- Horses are equipped to feed on grasses very efficiently due to the complex design of their molars and one-chambered stomach.
- Domesticated animals differ greatly from their wild counterparts. In addition to temperament, some physical characteristics change in domesticated animals that make them less suited for life in the wild.
- The big, high-set eyes of horses allow them to easily see a broad swath of surrounding area. This allows them to detect potential threats while standing or feeding.
- Though it's a small country, the Netherlands has a highly developed dairy industry, and achieves high milk yields per cow and per acre.
- Lice, tiny blood sucking insects, are found on all seven continents largely due to the fact that they feed on such a wide variety of hosts.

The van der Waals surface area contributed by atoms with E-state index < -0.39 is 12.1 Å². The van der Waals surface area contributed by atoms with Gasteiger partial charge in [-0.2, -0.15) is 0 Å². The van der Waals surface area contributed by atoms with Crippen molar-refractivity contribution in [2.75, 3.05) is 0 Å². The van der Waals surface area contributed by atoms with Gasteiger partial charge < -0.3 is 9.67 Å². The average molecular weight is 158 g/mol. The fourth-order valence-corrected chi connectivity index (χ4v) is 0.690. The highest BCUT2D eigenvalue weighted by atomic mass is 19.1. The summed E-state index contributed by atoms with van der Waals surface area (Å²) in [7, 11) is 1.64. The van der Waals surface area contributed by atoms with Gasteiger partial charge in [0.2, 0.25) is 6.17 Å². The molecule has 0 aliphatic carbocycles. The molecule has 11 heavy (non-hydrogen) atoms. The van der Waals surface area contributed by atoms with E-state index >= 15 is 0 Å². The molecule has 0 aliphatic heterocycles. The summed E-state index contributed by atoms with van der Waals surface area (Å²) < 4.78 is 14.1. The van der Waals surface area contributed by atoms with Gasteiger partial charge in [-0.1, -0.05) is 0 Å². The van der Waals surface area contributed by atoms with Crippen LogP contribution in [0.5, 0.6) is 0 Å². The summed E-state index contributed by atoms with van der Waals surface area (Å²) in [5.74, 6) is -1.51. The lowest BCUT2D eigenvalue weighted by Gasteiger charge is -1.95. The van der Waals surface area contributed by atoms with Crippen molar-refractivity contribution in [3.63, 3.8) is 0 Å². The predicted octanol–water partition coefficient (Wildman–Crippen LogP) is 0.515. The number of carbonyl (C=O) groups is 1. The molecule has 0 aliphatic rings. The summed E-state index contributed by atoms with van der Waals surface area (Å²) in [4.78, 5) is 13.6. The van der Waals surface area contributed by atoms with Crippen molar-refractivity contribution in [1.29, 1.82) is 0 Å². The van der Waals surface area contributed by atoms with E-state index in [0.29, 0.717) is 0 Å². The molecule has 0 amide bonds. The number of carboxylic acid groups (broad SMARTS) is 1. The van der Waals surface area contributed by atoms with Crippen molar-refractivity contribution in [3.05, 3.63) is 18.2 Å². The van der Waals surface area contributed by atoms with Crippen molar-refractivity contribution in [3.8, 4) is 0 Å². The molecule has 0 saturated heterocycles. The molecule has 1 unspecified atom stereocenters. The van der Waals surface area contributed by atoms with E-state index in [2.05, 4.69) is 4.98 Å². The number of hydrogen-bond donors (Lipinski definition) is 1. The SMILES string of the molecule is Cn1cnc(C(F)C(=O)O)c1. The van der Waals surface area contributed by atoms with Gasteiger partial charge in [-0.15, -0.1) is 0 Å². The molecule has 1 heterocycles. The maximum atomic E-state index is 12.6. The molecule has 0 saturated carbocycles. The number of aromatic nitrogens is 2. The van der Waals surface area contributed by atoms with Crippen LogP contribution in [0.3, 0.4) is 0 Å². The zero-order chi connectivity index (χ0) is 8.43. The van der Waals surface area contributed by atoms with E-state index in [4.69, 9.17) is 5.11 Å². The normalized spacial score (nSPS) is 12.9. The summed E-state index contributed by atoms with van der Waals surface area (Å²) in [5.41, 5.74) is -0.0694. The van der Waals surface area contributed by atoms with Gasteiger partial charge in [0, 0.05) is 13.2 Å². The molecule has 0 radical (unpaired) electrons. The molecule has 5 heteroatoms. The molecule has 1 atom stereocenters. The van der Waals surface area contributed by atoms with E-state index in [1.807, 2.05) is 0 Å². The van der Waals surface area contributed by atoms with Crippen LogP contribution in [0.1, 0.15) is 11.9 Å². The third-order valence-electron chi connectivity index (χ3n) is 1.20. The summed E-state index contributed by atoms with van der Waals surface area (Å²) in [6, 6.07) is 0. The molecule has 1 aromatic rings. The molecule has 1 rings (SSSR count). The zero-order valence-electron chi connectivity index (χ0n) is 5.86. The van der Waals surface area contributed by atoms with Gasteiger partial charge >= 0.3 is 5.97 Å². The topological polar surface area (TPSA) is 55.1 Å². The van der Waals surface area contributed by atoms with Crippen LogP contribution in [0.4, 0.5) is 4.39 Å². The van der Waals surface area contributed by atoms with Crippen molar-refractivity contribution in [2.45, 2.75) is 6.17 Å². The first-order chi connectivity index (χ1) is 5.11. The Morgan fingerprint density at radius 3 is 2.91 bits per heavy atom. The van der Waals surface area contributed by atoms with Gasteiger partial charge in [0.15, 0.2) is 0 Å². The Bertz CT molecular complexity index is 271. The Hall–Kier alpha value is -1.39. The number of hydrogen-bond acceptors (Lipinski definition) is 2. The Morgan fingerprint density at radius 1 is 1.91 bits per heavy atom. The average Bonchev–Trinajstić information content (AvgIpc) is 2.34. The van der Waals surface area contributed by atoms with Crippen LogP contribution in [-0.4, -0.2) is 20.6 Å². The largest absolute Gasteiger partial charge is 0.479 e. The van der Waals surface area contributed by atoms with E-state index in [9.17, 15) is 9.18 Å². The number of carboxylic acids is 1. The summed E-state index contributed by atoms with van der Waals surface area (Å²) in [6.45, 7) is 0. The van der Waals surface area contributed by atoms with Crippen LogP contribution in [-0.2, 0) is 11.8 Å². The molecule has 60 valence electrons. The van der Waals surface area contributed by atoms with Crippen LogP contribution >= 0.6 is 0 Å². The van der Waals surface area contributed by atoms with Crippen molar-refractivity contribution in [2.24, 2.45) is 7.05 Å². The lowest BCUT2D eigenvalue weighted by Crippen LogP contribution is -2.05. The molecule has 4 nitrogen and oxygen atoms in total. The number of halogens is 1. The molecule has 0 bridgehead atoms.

- Lice have adapted to the point that most species of lice have one species of host that they live off of. Due to this specification, if a particular species were to become extinct, that species of lice would also die off.
- Though the Amish are known for their simple way of life and avoidance of modern conveniences, they're known to participate in friendly and decidedly non-competitive games of volleyball and softball.
- Hereford cattle are a well-known beef breed in the United States. However, they are native to England and were first brought here in 1817 by Kentucky Congressman Henry Clay.
- Animals such as sheep, cattle, goats and deer are known as ruminants. These are animals that have multi-chambered stomachs, with each stomach helping to digest food.
- A dog's sense of smell is much more acute than a human's. However, not all breeds of dogs have similarly developed senses of smell. In general, breeds with longer noses are much better at sniffing out their targets than breeds with short noses.
November 30, 2012
Rock 'N Pol